Back to the virus: Covid has already proven its ability to evolve variants. If it needs humans to reproduce, why wouldn’t the variants that severely harm or kill the host be weeded out and supplanted by milder versions? Remember the frogs? They got in and got out, leaving their packet of genes with the obliging female. Even if a bigger frog later stomped them to death (just a thought), they would still have fulfilled their destiny.
Similarly, the covid virus only needs human DNA long enough to reproduce and be transmitted, and as it may take two or three weeks for people to die from covid, the virus is already well on its way through the air to the next victim. Viruses don’t care about collateral damage.
Further, as Professor David Robertson of the University of Glasgow’s Centre for Virus Research pointed out in a recent interview with The Guardian, “if another variant pops out in six months, it could be worse…. It’s important not to assume that there’s some inevitability for Omicron to be the end of Sars-CoV-2’s evolution.” And even if Omicron reaches a ceiling as it runs up against more vaccinated people (the concept of herd immunity), it could create a space for a virus that’s better at evading the immune response, Robertson concludes.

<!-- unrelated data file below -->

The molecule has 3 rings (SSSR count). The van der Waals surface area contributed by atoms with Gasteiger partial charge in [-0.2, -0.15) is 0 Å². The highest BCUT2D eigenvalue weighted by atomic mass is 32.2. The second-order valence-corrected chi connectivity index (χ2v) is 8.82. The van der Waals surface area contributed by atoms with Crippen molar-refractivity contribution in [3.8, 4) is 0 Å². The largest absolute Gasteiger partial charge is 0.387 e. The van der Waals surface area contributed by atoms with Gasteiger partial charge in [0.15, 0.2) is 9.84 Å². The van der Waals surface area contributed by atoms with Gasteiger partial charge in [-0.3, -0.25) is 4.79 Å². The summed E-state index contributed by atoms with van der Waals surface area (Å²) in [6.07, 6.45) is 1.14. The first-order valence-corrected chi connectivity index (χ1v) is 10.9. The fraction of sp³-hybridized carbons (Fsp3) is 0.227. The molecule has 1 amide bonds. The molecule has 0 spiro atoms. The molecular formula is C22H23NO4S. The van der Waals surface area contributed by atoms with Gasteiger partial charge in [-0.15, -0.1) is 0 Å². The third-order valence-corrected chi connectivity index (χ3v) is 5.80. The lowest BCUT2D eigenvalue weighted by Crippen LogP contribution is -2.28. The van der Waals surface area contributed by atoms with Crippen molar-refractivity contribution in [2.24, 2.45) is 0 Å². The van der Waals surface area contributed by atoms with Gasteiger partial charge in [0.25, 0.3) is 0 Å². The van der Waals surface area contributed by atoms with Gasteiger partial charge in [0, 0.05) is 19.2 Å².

What then, can we hang on to for some sort of reassurance? Enter Johns Hopkins public health expert Dr. Joshua Scharfstein. He does not dispute the unpredictability of the evolutionary course of the virus. He does, however, offer perspective. In a recent online interview with Congressman John Sarbanes (D-MD), Scharfstein reminded us that the large majority of new severe covid cases are among the unvaccinated. In addition, he said, “a lot of virus [such as from a super spreader] is what makes you sick.”
These two facts can guide us toward appropriate strategies for defense against the current variant(s) and probable future ones. It all goes back to Dr. Fauci’s three cardinal rules: mask up, stand back and wash your hands, slightly redefined now as double mask, avoid crowds, and most important, get vaccinated and boosted. Though Emmanuel Macron has been quoted as wanting to make life miserable for the unvaccinated of France, we are unlikely to follow his lead in the good old USA.
Instead, says Scharfstein, when you encounter someone who refuses to be vaccinated (try to avoid them first), ask them for whom they would get vaccinated—mother, spouse, child, friend? In Scharfstein’s experience, people who finally decide to be vaccinated, whatever their reasons for formerly resisting, cite the people they care about more often than any other reason.
The National Institutes of Health also have a bit of good news. Researchers recently discovered that cannabinoids can prevent entry of live SARS-CoV-2 and its variants into human epithelial cells. Not quite the same as smoking a joint or taking some hemp extract and feeling safer, but certainly something to hope for as we prepare as best we can for when the next carnival to comes to town.
—Nancy Heneson is a freelance science writer and editor based in Baltimore, Maryland.